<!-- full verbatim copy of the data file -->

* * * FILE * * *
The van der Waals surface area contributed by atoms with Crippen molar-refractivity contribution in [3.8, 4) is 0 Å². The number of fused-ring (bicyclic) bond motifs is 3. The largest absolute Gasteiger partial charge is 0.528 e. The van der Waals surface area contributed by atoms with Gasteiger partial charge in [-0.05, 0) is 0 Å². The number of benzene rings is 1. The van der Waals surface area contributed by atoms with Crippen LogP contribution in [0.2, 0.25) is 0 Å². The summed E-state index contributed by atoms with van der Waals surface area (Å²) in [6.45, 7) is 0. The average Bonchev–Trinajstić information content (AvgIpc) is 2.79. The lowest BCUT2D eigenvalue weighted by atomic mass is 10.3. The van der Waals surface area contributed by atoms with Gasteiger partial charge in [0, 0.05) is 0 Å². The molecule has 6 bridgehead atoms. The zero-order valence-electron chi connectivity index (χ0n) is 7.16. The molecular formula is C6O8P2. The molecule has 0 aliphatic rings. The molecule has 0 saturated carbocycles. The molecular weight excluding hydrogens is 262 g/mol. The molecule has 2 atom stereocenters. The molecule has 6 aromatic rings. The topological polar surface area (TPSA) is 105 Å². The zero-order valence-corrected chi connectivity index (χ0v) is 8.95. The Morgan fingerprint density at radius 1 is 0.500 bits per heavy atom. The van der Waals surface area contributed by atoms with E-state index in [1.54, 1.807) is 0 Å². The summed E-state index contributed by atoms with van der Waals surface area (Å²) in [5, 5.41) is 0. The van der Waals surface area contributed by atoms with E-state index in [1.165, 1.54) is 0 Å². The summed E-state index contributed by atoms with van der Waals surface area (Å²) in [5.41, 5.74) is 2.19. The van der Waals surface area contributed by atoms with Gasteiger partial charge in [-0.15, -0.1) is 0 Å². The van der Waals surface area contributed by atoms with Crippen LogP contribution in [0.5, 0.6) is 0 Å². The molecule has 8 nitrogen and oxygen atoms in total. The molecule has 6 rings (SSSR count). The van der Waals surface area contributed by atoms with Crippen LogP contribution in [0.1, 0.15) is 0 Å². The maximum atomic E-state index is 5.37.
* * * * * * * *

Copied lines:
The van der Waals surface area contributed by atoms with Crippen molar-refractivity contribution in [3.8, 4) is 0 Å². The number of fused-ring (bicyclic) bond motifs is 3. The largest absolute Gasteiger partial charge is 0.528 e. The van der Waals surface area contributed by atoms with Gasteiger partial charge in [-0.05, 0) is 0 Å². The number of benzene rings is 1. The van der Waals surface area contributed by atoms with Crippen LogP contribution in [0.2, 0.25) is 0 Å². The summed E-state index contributed by atoms with van der Waals surface area (Å²) in [6.45, 7) is 0. The average Bonchev–Trinajstić information content (AvgIpc) is 2.79. The lowest BCUT2D eigenvalue weighted by atomic mass is 10.3. The van der Waals surface area contributed by atoms with Gasteiger partial charge in [0, 0.05) is 0 Å². The molecule has 6 bridgehead atoms. The zero-order valence-electron chi connectivity index (χ0n) is 7.16. The molecular formula is C6O8P2. The molecule has 0 aliphatic rings. The molecule has 0 saturated carbocycles. The molecular weight excluding hydrogens is 262 g/mol. The molecule has 2 atom stereocenters. The molecule has 6 aromatic rings. The topological polar surface area (TPSA) is 105 Å². The zero-order valence-corrected chi connectivity index (χ0v) is 8.95. The Morgan fingerprint density at radius 1 is 0.500 bits per heavy atom. The van der Waals surface area contributed by atoms with E-state index in [1.54, 1.807) is 0 Å². The summed E-state index contributed by atoms with van der Waals surface area (Å²) in [5, 5.41) is 0. The van der Waals surface area contributed by atoms with E-state index in [1.165, 1.54) is 0 Å². The summed E-state index contributed by atoms with van der Waals surface area (Å²) in [5.41, 5.74) is 2.19. The van der Waals surface area contributed by atoms with Gasteiger partial charge in [-0.15, -0.1) is 0 Å². The van der Waals surface area contributed by atoms with Crippen LogP contribution in [0.5, 0.6) is 0 Å². The molecule has 8 nitrogen and oxygen atoms in total. The molecule has 6 rings (SSSR count). The van der Waals surface area contributed by atoms with Crippen LogP contribution in [0.1, 0.15) is 0 Å². The maximum atomic E-state index is 5.37.